At least so long as you want big data and not big garbage.

Understanding UMLS

Sunday, February 23rd, 2014

Understanding UMLS by Sujit Pal.

From the post:

I’ve been looking at Unified Medical Language System (UMLS) data this last week. The medical taxonomy we use at work is partly populated from UMLS, so I am familiar with the data, but only after it has been processed by our Informatics team. The reason I was looking at it is because I am trying to understand Apache cTakes, an open source NLP pipeline for the medical domain, which uses UMLS as one of its inputs.

UMLS is provided by the National Library of Medicine (NLM), and consists of 3 major parts: the Metathesaurus, consisting of over 1M medical concepts, a Semantic Network to categorize concepts by semantic type, and a Specialist Lexicon containing data to help do NLP on medical text. In addition, I also downloaded the RxNorm database that contains drug/medication information. I found that the biggest challenge was accessing the data, so I will describe that here, and point you to other web resources for the data descriptions.

Before getting the data, you have to sign up for a license with UMLS Terminology Services (UTS) – this is a manual process and can take a few days over email (I did this couple of years ago so details are hazy). UMLS data is distributed as .nlm files which can (as far as I can tell) be opened and expanded only by the Metamorphosis (mmsys) downloader, available on the UMLS download page. You need to run the following sequence of steps to capture the UMLS data into a local MySQL database. You can use other databases as well, but you would have to do a bit more work.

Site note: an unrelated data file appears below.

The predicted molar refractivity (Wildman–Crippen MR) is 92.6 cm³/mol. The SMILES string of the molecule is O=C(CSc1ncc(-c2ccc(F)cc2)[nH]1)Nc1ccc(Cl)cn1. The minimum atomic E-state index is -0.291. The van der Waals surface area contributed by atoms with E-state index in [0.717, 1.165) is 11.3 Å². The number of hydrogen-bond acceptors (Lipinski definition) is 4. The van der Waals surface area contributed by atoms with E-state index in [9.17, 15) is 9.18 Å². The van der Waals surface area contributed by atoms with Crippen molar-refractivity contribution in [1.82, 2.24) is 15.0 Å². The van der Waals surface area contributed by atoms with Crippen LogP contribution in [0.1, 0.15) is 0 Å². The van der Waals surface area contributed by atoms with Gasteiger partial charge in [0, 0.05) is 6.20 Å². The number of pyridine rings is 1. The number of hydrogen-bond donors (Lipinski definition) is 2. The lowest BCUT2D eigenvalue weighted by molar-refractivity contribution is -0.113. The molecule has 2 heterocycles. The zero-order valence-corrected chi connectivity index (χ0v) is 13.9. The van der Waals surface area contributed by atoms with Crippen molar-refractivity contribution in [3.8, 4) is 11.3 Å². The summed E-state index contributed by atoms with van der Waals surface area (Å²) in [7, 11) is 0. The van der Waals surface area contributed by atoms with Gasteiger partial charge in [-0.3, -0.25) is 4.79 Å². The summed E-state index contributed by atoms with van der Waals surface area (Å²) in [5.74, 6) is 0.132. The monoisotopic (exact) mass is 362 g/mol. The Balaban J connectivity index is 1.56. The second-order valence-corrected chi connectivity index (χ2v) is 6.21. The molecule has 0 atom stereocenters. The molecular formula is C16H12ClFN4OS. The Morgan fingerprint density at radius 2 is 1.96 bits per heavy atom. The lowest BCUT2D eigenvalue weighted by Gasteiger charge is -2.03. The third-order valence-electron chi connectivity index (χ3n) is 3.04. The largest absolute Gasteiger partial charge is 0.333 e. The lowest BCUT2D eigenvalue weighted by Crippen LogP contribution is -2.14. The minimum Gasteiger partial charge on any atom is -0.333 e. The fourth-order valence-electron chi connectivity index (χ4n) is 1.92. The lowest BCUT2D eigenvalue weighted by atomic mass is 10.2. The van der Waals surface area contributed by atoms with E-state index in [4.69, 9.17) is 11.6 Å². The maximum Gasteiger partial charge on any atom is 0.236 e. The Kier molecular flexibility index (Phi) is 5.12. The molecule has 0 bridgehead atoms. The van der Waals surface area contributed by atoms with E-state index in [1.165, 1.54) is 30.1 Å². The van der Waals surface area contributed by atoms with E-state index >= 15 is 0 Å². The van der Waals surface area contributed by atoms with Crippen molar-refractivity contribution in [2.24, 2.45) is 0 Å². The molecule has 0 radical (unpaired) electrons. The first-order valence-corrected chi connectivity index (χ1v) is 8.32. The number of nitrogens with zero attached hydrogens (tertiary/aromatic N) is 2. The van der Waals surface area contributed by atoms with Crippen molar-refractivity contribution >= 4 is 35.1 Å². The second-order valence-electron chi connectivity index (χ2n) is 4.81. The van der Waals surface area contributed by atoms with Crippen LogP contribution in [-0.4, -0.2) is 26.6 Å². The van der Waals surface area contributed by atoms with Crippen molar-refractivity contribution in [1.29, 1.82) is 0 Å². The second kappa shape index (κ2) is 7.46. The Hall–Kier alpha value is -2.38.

….

The table and column names are quite cryptic and the relationships are not evident from the tables. You will need to refer to the data dictionaries for each system to understand it before you do anything interesting with the data. Here are the links to the online references that describe the tables and their relationships for each system better than I can.

I have only captured the highlights from Sujit’s post so see his post for additional details.

There has been no small amount of time and effort invested in UMLS. Than names are cryptic and relationships not specified is more typical than any other state of data.

Take the opportunity to learn about UMLS and to ponder what solutions you would offer.

Accountability in a Computerized Society

Sunday, February 23rd, 2014

Accountability in a Computerized Society by Helen Nissenbaum. (The ACM Digital Library reports a publication date of 1997, but otherwise there is no date of publication.)

Abstract: